Etchmiadzin became the spiritual centre for Armenia’s Christians shortly after the country’s conversion in the early 4th century.

Officially Vagharshapat since 1995, yet still almost universally referred to by its old name, Etchmiadzin is Armenia’s fourth most populous city. The central square is Komitas Square, where a statue of Komitas by the same Yervand Kochar responsible for the eagle at Zvartnots was erected in 1969. Attractive parks with fountains and walkways stretch east back towards Yerevan through the city centre. On the south side of the square is one of several entrances to the cathedral precinct, beyond which most visitors rarely venture. A few hundred metres west along Khorenatsi can be found the bus station – actually just a section of street – from where minibuses and buses return to Yerevan’s Central Bus Station, departing every few minutes throughout the day when full.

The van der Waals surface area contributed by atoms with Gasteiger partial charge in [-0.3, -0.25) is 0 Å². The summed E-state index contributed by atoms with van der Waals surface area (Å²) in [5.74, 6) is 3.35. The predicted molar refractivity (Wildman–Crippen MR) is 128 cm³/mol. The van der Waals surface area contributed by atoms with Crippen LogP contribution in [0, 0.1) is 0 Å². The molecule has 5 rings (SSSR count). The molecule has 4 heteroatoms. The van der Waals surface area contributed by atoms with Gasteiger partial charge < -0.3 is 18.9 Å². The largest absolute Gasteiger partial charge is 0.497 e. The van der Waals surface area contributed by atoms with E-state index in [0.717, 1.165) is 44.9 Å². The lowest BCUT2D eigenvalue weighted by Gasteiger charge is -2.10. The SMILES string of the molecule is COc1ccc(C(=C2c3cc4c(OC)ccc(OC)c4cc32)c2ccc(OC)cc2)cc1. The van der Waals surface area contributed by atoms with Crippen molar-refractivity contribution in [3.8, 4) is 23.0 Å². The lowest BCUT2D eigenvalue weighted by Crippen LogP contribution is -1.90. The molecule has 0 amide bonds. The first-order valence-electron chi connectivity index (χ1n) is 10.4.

Etchmiadzin Cathedral Armenia by Deirdre HoldingEtchmiadzin Cathedral, the spiritual centre of the Armenian Apostolic Church © Deirdre Holding

Known in Armenian as the Mayrator (‘Mother See’, literally ‘Mother Seat’), Etchmiadzin became the spiritual centre for Armenia’s Christians shortly after the country’s conversion in the early 4th century. Today this vast complex houses a religious seminary and all the administrative mechanisms of the Armenian Apostolic Church, as well as being a pilgrimage site for followers of the Church worldwide; its touristic element is in reality a mere sideshow. In recent years there has been, and continues to be, a considerable building programme, with extensive renovation of the main cathedral in progress at the time of research, the roof and belltower clad in scaffolding and much of the interior similarly obscured.

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